In other words, a list-making system is key. Generally, it’s a good idea to have a daily list of tasks to complete, a weekly list, and a monthly list. Creating a relevant list at the start of each day, week, and month will help provide a roadmap that can orient you over both the short and long term. Of course, these lists won’t help much if you don’t make a point of checking them regularly, so make sure to build some time into your workday to give them a look. 

4. Multitasking

We’ve all been guilty of multitasking at one time or another, and it’s easy to understand why. Sometimes so many tasks and projects are coming your way at once that it’s tempting to spread your attention out and focus on a few different priorities. We like to think we’ll be getting everything done faster when in reality it’s far more likely to make each task take longer than it would have individually.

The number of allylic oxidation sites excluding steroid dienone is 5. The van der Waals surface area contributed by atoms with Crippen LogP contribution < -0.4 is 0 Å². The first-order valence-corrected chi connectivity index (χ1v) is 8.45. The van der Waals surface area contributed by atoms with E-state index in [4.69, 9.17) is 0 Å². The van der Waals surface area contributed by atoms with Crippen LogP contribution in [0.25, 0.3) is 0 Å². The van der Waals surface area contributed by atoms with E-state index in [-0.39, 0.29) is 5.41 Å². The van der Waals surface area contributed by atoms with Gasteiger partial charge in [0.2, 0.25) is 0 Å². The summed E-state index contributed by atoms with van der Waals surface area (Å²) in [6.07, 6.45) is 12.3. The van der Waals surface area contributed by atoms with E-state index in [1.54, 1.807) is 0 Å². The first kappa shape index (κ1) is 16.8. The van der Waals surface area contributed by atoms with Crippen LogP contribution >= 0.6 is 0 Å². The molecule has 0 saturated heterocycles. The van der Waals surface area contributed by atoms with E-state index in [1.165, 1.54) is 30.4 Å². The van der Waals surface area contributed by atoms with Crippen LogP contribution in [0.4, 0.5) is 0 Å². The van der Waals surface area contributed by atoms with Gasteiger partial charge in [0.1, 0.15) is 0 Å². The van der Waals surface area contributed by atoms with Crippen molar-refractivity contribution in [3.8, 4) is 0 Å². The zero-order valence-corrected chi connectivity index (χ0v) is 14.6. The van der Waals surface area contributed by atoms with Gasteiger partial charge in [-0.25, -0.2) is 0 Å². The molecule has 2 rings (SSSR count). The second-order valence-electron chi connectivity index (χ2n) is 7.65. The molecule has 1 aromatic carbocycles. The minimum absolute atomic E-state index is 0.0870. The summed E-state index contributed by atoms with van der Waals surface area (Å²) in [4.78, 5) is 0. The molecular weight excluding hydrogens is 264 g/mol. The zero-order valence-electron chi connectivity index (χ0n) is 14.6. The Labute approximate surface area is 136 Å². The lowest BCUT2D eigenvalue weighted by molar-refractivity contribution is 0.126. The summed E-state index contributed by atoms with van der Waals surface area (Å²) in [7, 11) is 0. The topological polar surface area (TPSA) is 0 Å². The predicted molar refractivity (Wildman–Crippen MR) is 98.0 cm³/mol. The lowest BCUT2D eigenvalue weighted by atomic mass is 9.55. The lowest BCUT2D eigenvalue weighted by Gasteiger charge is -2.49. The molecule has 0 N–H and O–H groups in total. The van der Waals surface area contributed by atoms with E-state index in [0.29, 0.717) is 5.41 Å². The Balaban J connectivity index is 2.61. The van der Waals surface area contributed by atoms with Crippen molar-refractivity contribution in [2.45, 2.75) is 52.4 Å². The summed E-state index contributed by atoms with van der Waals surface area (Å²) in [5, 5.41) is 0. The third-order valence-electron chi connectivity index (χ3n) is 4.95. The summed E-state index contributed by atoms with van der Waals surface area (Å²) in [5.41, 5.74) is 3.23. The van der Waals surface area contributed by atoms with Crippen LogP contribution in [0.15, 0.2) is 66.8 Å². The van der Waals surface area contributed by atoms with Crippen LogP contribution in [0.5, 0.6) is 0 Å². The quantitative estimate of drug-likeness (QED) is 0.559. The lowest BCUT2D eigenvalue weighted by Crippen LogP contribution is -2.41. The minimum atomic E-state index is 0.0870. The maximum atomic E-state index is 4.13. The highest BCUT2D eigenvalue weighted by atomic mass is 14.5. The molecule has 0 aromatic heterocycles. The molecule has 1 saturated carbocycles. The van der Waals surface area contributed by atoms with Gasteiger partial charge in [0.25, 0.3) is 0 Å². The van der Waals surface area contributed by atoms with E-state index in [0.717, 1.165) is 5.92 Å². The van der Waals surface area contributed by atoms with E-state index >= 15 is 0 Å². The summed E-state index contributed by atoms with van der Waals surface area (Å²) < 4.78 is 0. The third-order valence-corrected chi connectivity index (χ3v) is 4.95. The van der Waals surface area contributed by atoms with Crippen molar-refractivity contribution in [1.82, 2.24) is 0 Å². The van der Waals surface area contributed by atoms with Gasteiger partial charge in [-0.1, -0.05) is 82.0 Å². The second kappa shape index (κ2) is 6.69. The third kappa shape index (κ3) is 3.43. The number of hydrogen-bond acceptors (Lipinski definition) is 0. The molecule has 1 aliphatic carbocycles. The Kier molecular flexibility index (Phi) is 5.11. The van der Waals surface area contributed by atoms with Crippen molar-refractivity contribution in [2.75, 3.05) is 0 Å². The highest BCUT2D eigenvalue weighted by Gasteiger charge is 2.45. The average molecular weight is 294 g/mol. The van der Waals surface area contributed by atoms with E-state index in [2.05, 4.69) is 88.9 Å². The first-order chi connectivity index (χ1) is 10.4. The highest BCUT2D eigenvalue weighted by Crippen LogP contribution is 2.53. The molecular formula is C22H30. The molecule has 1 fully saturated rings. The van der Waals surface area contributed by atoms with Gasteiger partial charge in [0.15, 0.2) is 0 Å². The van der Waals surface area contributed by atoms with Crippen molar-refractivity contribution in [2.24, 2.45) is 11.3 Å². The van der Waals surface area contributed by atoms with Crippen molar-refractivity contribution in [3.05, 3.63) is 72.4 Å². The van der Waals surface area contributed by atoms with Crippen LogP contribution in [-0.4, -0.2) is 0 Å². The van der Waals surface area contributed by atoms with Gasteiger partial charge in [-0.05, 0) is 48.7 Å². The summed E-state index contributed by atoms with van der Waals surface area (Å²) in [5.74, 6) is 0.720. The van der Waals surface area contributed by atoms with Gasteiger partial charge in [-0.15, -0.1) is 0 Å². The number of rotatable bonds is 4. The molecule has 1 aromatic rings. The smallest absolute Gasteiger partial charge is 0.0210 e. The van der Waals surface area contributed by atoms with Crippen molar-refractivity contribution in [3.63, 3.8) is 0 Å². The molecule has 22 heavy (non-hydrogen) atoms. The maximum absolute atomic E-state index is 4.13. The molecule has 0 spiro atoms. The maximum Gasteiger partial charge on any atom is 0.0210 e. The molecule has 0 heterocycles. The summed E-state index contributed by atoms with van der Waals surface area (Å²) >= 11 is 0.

That’s because your focus ends up getting split, making it harder to get tasks done quickly. In other words, when you switch between tasks, you’re constantly losing momentum. Whenever you can, give all your attention to one task, and only move on when you’ve completed it. Structuring your days in terms of the priority of your tasks can help prevent multitasking since you’re less likely to feel the sudden need to switch to a task that you feel is more important or urgent. 

5. Not using calendars and planners

You might think a calendar’s not for you. Maybe you can do a pretty good job of keeping track of your meetings and projects in your head. And while that might work for a select few, the fact is that for the majority of people using a calendar or planner will vastly improve your organizational skills and productivity in the workplace.